If you're a fan of gloves that offer a bit of knuckle protection, the Endura MT500 D3O glove shouldn't be ignored. The fit, build quality, and grip leaves the glove with a lot to like; however, they're a bit warm for summery days.
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The Endura MT500 D3O gloves are built with a four-way stretch, ripstop fabric upper, and synthetic leather with a grippy silicone print on the palm, index, and middle fingertips. Adding a heap of protection is a layer of D30 over the knuckles with an extended section running down the edge of the outermost knuckle.
Finally, the MT500 D30 glove comes sorted with a hook and loop fastener and a microsuede sweat wipe.
These are all great things to see on a glove, especially one with a focus on gravity fuelled riding. What's better still is how well they fit. Each finger is the perfect length, and the cuff runs up the wrist a little, avoiding any dreaded glove/jersey gap.
Something especially nice is the silicone on the palm, which mates nicely with your grips, only enhancing your hold on the bars.
I find a D30 (or similar) knuckle to be somewhat restrictive on many other gloves because it's usually much bulkier. Endura has pulled a pretty smart move and has kitted the gloves with a thin layer of D3O. It may offer less protection; although I can't speak for it, it does make for a much more comfortable glove as it's much more malleable.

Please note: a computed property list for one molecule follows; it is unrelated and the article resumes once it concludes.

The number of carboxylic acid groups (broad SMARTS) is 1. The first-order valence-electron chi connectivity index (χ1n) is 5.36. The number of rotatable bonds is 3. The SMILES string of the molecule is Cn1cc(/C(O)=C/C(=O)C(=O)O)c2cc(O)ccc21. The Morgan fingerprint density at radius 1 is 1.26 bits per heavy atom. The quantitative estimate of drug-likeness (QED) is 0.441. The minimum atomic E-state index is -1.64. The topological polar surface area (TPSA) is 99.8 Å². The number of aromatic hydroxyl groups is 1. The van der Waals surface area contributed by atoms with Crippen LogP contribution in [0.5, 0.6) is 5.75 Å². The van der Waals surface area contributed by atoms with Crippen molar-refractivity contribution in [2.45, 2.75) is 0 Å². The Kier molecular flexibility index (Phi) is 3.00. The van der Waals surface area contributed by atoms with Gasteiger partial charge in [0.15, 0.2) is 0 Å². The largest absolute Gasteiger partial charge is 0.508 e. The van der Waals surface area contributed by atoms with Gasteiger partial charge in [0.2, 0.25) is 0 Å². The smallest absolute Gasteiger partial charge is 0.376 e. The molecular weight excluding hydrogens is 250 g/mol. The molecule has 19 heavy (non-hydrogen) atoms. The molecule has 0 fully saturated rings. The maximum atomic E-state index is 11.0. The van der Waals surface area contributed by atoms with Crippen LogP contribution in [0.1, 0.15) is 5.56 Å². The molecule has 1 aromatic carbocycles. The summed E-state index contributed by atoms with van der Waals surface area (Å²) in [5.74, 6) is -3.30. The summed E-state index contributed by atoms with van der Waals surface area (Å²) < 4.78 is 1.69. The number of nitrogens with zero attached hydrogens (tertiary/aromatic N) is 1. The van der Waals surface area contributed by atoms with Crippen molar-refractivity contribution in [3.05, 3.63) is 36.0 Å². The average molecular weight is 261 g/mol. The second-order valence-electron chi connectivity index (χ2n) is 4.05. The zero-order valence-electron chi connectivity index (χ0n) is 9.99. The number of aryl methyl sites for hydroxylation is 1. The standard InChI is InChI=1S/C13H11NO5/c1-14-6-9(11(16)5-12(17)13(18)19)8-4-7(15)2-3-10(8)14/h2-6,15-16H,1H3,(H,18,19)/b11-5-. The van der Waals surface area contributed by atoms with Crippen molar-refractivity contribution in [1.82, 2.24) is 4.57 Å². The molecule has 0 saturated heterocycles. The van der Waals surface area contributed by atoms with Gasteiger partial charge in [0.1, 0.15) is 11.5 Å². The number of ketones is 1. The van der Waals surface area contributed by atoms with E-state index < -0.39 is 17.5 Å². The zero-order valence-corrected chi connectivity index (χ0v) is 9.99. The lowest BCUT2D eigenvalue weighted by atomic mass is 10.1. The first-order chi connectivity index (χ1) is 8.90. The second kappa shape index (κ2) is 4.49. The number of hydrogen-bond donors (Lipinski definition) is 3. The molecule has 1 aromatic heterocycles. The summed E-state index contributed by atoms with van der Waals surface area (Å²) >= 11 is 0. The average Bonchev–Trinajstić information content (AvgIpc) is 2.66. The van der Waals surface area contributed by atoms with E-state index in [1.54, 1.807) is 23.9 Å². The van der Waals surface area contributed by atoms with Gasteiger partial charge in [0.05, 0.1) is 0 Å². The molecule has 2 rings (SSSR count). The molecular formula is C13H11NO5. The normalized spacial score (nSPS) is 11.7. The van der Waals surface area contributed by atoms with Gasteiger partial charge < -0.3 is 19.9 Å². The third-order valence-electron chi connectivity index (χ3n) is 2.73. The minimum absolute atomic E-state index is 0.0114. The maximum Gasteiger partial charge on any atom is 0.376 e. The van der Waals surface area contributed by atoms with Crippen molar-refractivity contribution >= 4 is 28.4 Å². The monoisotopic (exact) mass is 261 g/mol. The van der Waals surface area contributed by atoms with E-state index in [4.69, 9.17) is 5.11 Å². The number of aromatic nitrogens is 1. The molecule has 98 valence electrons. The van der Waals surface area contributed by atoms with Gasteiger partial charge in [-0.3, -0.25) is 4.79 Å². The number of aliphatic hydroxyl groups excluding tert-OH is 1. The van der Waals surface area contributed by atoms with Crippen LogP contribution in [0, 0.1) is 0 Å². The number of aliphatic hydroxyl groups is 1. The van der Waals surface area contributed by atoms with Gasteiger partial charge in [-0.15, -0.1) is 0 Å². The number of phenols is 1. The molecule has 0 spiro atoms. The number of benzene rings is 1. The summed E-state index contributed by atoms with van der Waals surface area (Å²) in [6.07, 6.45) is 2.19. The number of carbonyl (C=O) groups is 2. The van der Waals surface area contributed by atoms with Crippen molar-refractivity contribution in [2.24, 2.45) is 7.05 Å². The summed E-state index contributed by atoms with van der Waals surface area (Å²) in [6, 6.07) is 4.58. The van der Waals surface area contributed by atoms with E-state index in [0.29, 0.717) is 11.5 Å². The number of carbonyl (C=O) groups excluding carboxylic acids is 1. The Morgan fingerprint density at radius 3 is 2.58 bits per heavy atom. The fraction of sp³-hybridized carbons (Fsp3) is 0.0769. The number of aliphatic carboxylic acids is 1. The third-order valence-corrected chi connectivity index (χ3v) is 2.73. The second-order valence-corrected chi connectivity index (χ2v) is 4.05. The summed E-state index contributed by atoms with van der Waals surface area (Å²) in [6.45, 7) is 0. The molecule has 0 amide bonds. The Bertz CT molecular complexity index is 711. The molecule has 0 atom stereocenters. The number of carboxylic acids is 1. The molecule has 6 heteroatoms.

However, the gloves can run a little warm, and that's because of the lack of breathability in the upper's fabric. If you're riding through autumn, winter, and early spring, they'll keep you warm, but there are much cooler alternative gloves out there for summer riding.
Value and verdict
A great example is the SixSixOne Evo II glove, a smidge pricier at £44. Still, they are built with a much cooler mesh upper and clarino palm, which makes them much cooler. However, they're not as well made as the MT500 glove.
Then, the Alpinestars Techstar glove splits the MT500 D3O and SixSixOne Evo II down the middle in terms of warmth. Priced at £40, they get sweaty, and the cuff isn't the comfiest.
However, both of those alternatives come with a bulky and rather cumbersome knuckle protector, unlike the slim layer found on the MT500 D3O.
If you want more hand protection and a price that you certainly can't turn your nose up at, the Endura MT500 D3O gloves offer decent performance for the money with a good and strong build. However, they can get a little toasty.